USC Upstate Health Education Complex Achieves LEED Silver Certification

May 2, 2011 at 12:43 pm

Spartanburg, S.C.
– The University of South Carolina Upstate recently achieved LEED (Leadership in Energy and Environmental Design) Silver Certification on its Health Education Complex, a 150,000 square-foot facility that was completed in March 2009. This is the first building on the University’s 330-acre campus to achieve LEED status.

“Sustainable building design is good for our environment and good for education,” said Dr. John Stockwell, chancellor of USC Upstate. “We are proud of achieving LEED Silver Certification and hope to continue increasing our environmentally-friendly practices as we certainly value the environment and our community.”

LEED is a national standard developed by the U.S. Green Building Council (USGBC) to recognize high performance green buildings. LEED promotes a whole-building approach to sustainability, and specific goals must be met in five key areas for a building to achieve certification: sustainable site development, water savings, energy efficiency, materials selection and indoor environmental quality.

The Health Education Center, which houses the Mary Black School of Nursing, School of Education, Enrollment Services, University Bookstore, and Wellness Center, achieved the LEED Silver Certification based on the following criteria:

  • Energy Efficiency – 11.5 % better than ASHRAE code requires. Highly controllable HVAC and lighting systems were used to help accomplish this.
  • Water Efficiency – Plumbing Fixtures use 20% less water than typical.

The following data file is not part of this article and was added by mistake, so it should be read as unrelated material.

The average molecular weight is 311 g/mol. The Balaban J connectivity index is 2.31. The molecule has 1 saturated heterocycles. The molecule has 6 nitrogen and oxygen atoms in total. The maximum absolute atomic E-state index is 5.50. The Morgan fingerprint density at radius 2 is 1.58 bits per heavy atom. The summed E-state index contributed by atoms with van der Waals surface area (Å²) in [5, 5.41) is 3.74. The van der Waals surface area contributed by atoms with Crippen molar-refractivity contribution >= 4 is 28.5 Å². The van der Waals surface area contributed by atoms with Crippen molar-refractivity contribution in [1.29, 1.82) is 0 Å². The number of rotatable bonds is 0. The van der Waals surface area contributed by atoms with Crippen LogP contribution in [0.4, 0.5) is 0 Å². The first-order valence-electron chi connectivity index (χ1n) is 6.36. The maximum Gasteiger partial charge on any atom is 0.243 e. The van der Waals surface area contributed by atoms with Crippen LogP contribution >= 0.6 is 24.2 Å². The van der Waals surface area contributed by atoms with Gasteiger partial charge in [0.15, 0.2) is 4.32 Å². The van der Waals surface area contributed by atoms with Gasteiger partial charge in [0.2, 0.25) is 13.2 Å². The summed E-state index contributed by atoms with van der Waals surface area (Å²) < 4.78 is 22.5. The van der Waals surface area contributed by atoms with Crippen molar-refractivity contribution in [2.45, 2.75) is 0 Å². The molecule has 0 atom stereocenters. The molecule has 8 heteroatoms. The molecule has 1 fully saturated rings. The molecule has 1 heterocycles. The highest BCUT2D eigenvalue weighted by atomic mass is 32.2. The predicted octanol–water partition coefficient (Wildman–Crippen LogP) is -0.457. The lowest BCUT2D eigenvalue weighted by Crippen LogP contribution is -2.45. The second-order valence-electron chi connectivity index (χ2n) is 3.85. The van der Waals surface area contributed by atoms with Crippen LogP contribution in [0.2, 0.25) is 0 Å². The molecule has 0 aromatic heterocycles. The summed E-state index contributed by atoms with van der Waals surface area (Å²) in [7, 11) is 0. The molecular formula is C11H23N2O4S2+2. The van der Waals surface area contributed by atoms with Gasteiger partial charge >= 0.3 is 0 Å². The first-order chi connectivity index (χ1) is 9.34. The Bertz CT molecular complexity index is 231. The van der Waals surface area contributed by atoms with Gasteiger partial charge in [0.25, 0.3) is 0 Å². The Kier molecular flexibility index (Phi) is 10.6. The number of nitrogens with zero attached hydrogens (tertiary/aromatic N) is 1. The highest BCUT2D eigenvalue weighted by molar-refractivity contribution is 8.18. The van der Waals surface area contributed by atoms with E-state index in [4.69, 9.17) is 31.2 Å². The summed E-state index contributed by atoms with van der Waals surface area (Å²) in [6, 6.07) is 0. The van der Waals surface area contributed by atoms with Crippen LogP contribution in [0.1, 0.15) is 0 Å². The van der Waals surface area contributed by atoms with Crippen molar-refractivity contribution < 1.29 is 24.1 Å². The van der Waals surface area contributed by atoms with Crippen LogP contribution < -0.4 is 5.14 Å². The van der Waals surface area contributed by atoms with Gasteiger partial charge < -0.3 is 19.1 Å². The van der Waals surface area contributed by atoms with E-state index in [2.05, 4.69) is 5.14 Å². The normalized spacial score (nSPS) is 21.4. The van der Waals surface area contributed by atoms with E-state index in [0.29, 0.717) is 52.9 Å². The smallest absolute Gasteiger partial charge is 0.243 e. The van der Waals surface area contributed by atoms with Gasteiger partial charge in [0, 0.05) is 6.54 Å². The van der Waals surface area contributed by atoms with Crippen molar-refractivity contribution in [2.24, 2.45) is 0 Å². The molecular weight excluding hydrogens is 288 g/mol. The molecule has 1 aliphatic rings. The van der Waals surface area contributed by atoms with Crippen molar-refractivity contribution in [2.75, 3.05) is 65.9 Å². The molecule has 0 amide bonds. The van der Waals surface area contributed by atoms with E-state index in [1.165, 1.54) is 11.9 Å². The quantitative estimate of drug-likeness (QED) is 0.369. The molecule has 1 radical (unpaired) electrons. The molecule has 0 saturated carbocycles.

• 95% of all construction waste generated was recycled.
  • Construction materials used were made with 31% recycled materials and more than 25% of the materials were regionally sourced.
  • Low emitting (volatile organic compounds and formaldehyde) materials were used for paints, adhesives, carpet systems and wood products.

“As an academic, social, and wellness hub of activity, it was important to the University and design team for the facility to demonstrate strong environmental stewardship,” said Ron Smith, managing principal of McMillan Pazdan Smith, which designed the Health Education Complex.

According to Smith, the benefits of LEED certification are plentiful. LEED certified projects blend environmental, economic, and occupant-oriented performance; they cost less to operate and maintain; are energy- and water-efficient; have higher lease-up rates than conventional buildings in their markets; are healthier and safer for occupants; and are a physical demonstration of the values of the organizations that own and occupy them.

For more information, visit the the U.S. Green Building Council web site at